23 June 2016

REVIEW: Domo Genesis - Genesis

Regardless of what you may think about the Odd Future collective, it's evident that the group is bursting at the seams with raw talent.  Most of these cats have been honing their craft while waiting patiently in the wings for their time to shine.  From Casey Veggies and Frank Ocean, to Earl Sweatshirt and the soulful R&B band The Internet, Odd Future has birthed some of this era's brightest stars.  Unfortunately, the antics of front-man Tyler the Creator paint their image in such an awkward light that it often taints the credibility of anyone associated with the group.  But make no mistake about it, Domo Genesis is one cat off this label that should absolutely be taken seriously. He has been sharpening his blades since his 2010 mixtape Rolling Papers, and has been dropping subsequent mixtape releases and collaborations nearly every year since.  On March 24th, 2016, Domo hit us with his inspired solo debut studio album Genesis.

This man is the perfect example of an artist who climbed the ranks properly, and didn't waste time flooding the market with trendy radio singles in an attempt to stay afloat.  Instead, Domo has been establishing a fan base his own way, while infusing the sounds of his idols into his music.  He stated that he is influenced by Nas, Mobb Deep, MF Doom, and even Wiz Khalifa, all of which are evident on the LP.  Genesis jumps right out the gate with its soulful groove on "One Below," which is also one of its standout tracks.  It begins with a somewhat drawn-out redundant tribute narrated by his mother, whose contribution may have been more appropriate on an intro-lude.  Even so, it's nothing but feel-good vibes once the song hits its stride.  There's a point toward the end where the beat reaches its climax, then smoothly transitions into the next track "Wanderer."  It's one of those true 'head-nod-shit-that-make-you-break-yo-neck' type moments that I found myself rewinding to often.  It's also a testament to the amount of work that was put into this project, both lyrically and from a production standpoint.  It shows that Genesis is no lazy effort, and the quality heard on these two songs are maintained throughout the majority of the 12-track album.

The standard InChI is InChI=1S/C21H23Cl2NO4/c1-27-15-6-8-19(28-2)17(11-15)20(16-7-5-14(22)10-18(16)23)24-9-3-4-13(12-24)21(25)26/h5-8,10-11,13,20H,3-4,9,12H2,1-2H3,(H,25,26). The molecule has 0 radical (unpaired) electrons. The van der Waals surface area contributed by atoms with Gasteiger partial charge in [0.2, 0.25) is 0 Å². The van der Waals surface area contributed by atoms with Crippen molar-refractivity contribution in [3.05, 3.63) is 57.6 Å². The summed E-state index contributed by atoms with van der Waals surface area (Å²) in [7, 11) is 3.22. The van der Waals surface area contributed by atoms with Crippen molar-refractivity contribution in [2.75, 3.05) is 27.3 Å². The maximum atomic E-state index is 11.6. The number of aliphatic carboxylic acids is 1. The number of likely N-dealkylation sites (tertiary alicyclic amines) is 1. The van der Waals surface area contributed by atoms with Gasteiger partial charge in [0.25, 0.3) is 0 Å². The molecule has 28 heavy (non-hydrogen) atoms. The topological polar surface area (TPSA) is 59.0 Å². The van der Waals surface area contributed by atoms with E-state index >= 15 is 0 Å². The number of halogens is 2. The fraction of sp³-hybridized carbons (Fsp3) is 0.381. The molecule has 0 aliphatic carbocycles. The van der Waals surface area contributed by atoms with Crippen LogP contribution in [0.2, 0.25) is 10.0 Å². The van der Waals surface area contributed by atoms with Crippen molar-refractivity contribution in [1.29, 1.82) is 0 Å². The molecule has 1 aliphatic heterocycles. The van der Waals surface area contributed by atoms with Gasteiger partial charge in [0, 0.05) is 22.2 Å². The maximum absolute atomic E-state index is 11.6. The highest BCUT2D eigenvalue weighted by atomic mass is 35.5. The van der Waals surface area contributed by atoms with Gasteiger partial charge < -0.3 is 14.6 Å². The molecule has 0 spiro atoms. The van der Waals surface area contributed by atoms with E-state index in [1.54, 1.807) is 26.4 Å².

If there are any major missteps on Genesis, it's the tracks that are reminiscent of that dark weirdo Tyler shit that I can't stand.  "Questions" isn't a terrible song lyrically, but the production just makes my fucking skin crawl.  The other throwaway track is the heavily featured "Go (Gas)."  The song features Wiz Khalifa, Juicy J, and Tyler the Creator himself.  So naturally, the song sounds like it was ripped straight off one of Tyler's early albums.  Shit is wack as fuck.  It's almost as if Domo felt the need to include an obligatory OFWGKTA type track just to rep the squad.  I just personally don't agree with the decision.  It's unnecessary, and more than anything, these songs interrupt the flow of an otherwise fantastic album.

Luckily these minor speed bumps don't ruin the listenability of Genesis as a whole.  Things immediately pick back up with the final six tracks, which display the same creativety found on the first half of the album. "Coming Back" ft. Mac Miller, his lead single "Dapper" ft. Anderson.Paak, and "Brotha" are all bangers.  Even songs like "All Night" which teeter on the edge of cookie-cut at times, still rock due to how he takes the eerily simplistic beat and destroys it.  There were several times throughout Genesis where I sat back and thought to myself, "Why am I JUST now hearing about this cat?"

Domo Genesis is fairly gifted with his flow and delivery, which is a breath of fresh air amidst his contemporaries.  Even though this is technically his first legit album, this man is no rookie to the game.  He has an understanding of what great music should sound like without resorting to any established comfort zone, and I believe that type of approach is what the game needs moving forward.  Genesis is an excellent example of how to remain creative in a landscape where it may not be as cool to do so anymore, while at the same time producing a body of work that has the potential to be timeless.

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